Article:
McLeod says it might sound strange, but getting a lot of money all of a sudden can leave someone very open to harm. He tells MoneyWeek, “It’s very important to be careful of sophisticated fraud and scams that might target people who have won a lot of money.”
“Inexperience can sometimes lead to decisions you might later regret. Equally, knowing who to trust for advice is difficult. For example, having trusted third parties present at meetings where finances are being discussed can be a good thing to do, but it’s important to consider any conflicts of interest that they have.”
Based on how much money you won or got as a gift, you might be able to buy yourself a “little” treat. Like when you buy a car or stay in a fancy hotel.
Then it’s time to make a plan for your money. Silvester says you should think about whether you can pay off any very expensive bills and make sure you have an emergency fund to help with unexpected costs. A good rule of thumb is to keep six months’ worth of living costs in an easy-access savings account.
Now, think about your end goals. Is it helping you pay off your house? If you don’t have a pension because you work for yourself, it’s important to put retirement savings first. Maybe you want to send your kids to a special school or help a family member pay for their rent. It might also be on your dream list to quit your job and get new training as something else.
“When thinking about your financial plan, consider what fits both your goals, but also your family’s. And add a buffer so you have the flexibility to meet changing circumstances as life throws its various curveballs at you,” says Pickford.
Do everything you can to make your money work for you.
It’s important to get the best interest rate possible on cash that you keep on hand. Check out our list of the best rates on savings accounts.
Silvester comments: “If you don’t need the money immediately, or are willing to put it to work towards long-term goals, investing may be the right option for you. Where and how much you invest will be a very personal choice. You’ll need to consider factors like your appetite for risk and what you’re comfortable investing in and your individual circumstances.”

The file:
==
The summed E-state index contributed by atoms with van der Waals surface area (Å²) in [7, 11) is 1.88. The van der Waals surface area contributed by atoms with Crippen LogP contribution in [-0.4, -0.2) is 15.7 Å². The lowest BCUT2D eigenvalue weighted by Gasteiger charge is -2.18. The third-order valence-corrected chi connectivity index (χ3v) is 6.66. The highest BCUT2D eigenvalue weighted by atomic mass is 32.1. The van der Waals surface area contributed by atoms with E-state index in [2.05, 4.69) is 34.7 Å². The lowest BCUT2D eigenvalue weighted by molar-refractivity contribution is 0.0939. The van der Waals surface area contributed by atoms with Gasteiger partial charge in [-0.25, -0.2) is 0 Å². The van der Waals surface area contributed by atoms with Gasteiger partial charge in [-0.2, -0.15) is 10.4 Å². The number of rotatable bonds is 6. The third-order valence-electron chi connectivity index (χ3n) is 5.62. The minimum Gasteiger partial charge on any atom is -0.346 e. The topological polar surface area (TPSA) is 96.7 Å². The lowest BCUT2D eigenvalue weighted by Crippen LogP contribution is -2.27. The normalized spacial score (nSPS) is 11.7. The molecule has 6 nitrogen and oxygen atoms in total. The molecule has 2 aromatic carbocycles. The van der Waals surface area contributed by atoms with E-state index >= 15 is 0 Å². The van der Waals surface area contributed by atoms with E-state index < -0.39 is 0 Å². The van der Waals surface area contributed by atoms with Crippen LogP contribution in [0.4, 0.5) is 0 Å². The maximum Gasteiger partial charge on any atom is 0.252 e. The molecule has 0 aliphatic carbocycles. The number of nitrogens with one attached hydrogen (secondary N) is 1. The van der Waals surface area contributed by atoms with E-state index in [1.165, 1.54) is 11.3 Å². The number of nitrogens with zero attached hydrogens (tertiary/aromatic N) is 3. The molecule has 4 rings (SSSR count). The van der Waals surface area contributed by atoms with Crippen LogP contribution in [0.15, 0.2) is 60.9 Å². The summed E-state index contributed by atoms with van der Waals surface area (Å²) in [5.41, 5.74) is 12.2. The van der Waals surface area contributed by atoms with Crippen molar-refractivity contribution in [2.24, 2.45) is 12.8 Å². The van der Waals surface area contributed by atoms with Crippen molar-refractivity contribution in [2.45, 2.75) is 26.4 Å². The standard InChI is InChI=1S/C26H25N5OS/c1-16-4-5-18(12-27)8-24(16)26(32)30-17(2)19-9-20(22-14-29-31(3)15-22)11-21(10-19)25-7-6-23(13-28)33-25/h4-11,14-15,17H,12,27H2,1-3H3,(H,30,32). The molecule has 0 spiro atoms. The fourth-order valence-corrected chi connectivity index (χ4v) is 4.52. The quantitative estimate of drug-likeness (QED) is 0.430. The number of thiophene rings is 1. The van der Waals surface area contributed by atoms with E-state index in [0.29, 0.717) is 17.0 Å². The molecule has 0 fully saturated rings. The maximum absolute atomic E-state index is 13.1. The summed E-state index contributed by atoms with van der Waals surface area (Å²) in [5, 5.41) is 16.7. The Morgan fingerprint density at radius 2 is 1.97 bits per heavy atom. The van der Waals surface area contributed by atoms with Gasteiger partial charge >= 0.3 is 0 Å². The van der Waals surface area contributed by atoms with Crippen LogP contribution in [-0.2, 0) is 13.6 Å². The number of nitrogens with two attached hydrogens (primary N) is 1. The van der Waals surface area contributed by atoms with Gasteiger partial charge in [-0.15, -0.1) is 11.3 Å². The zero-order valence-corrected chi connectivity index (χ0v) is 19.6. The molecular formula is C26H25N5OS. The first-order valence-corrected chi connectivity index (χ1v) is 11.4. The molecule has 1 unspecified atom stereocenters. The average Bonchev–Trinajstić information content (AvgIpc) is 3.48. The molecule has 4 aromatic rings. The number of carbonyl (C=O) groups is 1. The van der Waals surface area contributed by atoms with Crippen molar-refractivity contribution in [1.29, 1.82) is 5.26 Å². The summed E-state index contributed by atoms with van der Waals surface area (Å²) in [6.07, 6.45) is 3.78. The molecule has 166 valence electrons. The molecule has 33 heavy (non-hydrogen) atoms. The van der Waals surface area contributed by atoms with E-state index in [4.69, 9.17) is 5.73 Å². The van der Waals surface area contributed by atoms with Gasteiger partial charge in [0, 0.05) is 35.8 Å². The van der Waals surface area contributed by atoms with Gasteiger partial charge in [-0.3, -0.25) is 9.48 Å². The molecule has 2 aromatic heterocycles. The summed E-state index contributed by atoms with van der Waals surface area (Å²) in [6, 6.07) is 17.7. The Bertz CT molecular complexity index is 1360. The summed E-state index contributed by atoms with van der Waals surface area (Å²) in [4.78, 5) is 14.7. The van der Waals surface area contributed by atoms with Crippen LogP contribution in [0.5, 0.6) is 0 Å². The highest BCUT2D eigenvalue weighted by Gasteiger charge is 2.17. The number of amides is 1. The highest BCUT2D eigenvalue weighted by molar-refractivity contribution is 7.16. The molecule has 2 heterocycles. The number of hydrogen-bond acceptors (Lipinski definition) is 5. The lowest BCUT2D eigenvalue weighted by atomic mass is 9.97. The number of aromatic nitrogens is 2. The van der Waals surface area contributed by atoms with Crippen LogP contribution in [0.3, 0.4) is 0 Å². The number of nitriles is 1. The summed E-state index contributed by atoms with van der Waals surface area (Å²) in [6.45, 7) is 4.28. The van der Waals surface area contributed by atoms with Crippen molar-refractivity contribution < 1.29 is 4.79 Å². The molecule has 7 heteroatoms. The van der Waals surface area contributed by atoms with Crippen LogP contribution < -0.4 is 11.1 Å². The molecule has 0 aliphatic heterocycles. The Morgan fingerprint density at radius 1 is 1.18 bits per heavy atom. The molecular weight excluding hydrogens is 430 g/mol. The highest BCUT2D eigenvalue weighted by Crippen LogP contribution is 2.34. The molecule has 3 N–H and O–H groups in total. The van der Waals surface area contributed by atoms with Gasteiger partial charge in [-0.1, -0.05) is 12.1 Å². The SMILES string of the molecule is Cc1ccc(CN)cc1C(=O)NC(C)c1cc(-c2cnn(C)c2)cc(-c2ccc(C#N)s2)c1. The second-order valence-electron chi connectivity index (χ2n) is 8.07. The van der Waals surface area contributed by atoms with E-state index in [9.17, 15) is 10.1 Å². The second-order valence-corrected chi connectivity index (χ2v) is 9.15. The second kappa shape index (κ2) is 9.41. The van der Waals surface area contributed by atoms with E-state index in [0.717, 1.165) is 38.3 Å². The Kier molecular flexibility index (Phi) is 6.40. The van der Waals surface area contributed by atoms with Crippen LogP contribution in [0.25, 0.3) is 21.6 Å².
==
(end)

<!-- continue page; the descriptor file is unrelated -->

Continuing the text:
Think about getting cash help.
A financial advisor who has worked with people who have won a lot of money can help you figure out what your top financial goals are.
They can figure out how much money your wealth could make, which can help you choose how much to give to groups or loved ones.
“Getting good advice from an experienced financial advisor can help to avoid mis-steps and to make better, long-term decisions,” says McLeod.
“If you would like to make gifts to charity, an adviser can help you do so in the most tax-efficient way possible. They can also help to spot tax planning opportunities – for example making gifts by contributing to loved ones’ pensions, or overpaying on their mortgages, or even varying an inheritance to accelerate your inheritance tax planning.”
Ask your friends who they think is a good financial adviser, and make sure you know how much they charge. They also have sites where you can find a guide.
Keep your place safe.
According to Pickford, one of the first things he tells clients who have won a lot of money is that they should change their will.